The 401(k), which has many similarities with stakeholder and a few key differences, now dominates the DC field. It is no secret either that the UK Government looked closely at 401(k) at the early stakeholder planning stage. I suspect it was not only the product structure that caught the eye. The UK researchers must also have been impressed by the US system of member empowerment at work.

UK life offices may be adopting North American education and empowerment methods in their efforts to make stakeholder work for them but they have to face up to stiff competition.

In the US, the specialist fund management houses are the undisputed leaders of 401(k) and the rest of the DC world. The life offices trail a long way behind. It has not always been this way. In the very early days of 401(k), the life insurance companies, with their established distribution channels, took the biggest slice of the business that was going. But that is now history. It is now the specialist fund managers that reign supreme. Why? The obvious reason is superior investment performance. As in the UK, these specialists, with their dedicated research facilities and fund management teams spread around the major financial markets of the world, tend to consistently produce higher returns over the medium to long term than nonspecialist players.

In the UK, IFAs already predominantly recommend their retail unit trusts, Oeics and Isas to individual clients, just as employee benefit consultants put forward their wholesale funds to the trustees and managers of major defined-benefit occupational pension schemes.

What is so different about stakeholder, GPPs and other forms of definedcontribution pension? It appears that the life offices themselves tacitly accept that there is a strong case for focusing exclusively on investment fund management. Why otherwise are some of them so keen to establish separate asset management brands at several arms&#39 length from their life insurance company parents and associates?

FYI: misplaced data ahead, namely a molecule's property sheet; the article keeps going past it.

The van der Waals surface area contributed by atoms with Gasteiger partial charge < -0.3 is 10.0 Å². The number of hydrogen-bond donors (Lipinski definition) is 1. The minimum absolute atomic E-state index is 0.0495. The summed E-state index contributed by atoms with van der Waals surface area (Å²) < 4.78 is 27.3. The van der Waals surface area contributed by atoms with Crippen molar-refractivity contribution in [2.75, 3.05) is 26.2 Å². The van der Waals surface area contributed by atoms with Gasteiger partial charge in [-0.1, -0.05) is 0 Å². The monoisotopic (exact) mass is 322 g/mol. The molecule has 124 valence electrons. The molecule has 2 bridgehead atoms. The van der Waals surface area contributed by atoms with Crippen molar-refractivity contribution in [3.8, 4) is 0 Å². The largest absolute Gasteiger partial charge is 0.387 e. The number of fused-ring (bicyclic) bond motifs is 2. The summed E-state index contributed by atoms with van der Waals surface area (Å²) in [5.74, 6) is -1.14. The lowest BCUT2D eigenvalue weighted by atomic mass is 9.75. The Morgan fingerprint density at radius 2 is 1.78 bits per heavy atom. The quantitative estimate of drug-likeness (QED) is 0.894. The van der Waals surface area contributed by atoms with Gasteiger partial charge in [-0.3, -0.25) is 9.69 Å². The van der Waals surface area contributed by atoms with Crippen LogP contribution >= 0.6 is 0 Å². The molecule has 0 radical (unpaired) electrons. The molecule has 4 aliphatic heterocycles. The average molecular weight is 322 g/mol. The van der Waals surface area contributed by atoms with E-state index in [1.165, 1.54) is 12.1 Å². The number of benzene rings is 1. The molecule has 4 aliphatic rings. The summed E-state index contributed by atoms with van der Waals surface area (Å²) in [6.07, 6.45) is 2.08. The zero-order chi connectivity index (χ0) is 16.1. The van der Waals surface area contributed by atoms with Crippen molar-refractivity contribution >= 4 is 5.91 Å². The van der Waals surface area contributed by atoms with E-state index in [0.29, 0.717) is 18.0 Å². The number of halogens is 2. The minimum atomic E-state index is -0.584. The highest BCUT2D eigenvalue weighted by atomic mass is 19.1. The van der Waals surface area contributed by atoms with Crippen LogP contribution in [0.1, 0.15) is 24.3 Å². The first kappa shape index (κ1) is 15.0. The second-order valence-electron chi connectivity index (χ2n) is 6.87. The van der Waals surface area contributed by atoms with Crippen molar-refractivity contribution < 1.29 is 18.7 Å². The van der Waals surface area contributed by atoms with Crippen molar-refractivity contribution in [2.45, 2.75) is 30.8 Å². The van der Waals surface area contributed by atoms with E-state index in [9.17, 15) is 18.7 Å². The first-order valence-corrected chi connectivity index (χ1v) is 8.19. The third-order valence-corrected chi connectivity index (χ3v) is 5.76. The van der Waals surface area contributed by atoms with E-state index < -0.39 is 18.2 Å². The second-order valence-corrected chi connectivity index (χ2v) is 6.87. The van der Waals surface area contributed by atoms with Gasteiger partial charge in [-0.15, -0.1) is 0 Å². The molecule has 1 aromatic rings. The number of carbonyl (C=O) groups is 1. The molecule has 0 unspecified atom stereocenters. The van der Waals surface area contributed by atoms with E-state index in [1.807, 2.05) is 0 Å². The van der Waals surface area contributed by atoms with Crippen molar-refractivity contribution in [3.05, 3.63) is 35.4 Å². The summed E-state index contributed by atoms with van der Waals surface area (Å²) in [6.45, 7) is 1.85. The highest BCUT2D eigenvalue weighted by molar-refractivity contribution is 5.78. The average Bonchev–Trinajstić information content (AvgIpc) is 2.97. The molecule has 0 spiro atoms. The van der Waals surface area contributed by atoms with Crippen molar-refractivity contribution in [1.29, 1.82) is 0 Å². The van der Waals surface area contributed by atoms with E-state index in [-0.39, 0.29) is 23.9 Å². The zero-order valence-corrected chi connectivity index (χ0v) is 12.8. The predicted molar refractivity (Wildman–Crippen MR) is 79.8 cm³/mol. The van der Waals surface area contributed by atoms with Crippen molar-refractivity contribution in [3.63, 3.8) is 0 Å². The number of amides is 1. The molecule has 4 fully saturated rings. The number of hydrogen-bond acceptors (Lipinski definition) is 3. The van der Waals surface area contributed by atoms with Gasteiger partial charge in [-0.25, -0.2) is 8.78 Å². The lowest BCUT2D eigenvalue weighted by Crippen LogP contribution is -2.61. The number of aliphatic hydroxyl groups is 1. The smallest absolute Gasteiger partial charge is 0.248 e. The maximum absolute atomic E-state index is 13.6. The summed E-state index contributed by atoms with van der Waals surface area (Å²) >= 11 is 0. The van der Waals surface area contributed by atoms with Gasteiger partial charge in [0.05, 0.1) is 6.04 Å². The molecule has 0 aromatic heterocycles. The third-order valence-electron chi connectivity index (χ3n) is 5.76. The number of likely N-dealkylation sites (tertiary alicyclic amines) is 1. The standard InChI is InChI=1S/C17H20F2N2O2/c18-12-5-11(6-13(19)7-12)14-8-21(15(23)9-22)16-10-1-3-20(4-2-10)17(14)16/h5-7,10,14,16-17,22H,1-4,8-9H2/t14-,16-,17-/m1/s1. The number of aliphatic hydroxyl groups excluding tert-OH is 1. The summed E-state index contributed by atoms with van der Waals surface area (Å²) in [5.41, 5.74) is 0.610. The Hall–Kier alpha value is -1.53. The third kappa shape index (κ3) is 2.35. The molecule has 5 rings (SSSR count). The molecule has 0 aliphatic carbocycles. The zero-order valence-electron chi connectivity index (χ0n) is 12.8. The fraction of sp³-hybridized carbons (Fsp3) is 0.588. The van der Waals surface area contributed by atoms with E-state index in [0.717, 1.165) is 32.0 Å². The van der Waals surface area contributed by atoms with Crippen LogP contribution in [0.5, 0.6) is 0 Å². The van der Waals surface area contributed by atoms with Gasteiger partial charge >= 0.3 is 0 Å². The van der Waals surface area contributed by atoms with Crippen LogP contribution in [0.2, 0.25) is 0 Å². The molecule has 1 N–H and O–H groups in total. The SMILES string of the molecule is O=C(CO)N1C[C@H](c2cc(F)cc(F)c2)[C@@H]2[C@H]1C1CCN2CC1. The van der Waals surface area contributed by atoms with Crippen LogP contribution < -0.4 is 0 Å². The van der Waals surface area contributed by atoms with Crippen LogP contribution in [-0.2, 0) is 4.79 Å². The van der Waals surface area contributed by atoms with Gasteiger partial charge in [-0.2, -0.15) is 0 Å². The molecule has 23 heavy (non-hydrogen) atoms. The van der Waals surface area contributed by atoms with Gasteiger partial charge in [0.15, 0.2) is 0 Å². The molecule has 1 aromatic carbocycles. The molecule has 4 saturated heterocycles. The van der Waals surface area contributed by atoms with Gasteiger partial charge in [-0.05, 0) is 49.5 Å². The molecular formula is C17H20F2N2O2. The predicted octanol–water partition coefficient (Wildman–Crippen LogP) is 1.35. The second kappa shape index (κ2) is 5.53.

In the US, superiority of investment performance is not the only reason for the specialist fund managers&#39 success in 401(k) and the rest of the DC pension field. Nor will it be on this side of the Atlantic for stakeholder et al. In North America, the fund management houses have made full use of their late-comer advantage to outplay their life office competitors at both the efficiency of administration and effectiveness of communication games.

Free from the burden of having to operate legacy systems to administer blocks of business from the distant past, they, their clients and distributors were able to benefit from the latest state of the art hardware and software from the start.

The fund managers were also quick to adopt modern practices and technology for communicating with scheme members and their employers. Now they are bringing the experience and expertise they have gained to the UK.

On this side of the pond, these investment specialists have one vital extra advantage over their life office competition – a public image that is untarnished by personal pension misselling.

The US experience tells us that member empowerment can work effectively across the board – even for big defined-contribution occupational schemes. In North America, employees of all kinds – from professionals and senior executives to unskilled labourers – take a keen interest in their pension plans.

They realise that their retirement futures are at stake. But it does not stop there. They also have an awareness of investments generally and a fascination with the progress of the markets that would put their UK counterparts to shame. It may not quite be up to FPC standard but this is what member empowerment is all about and the UK Government wants it to happen here.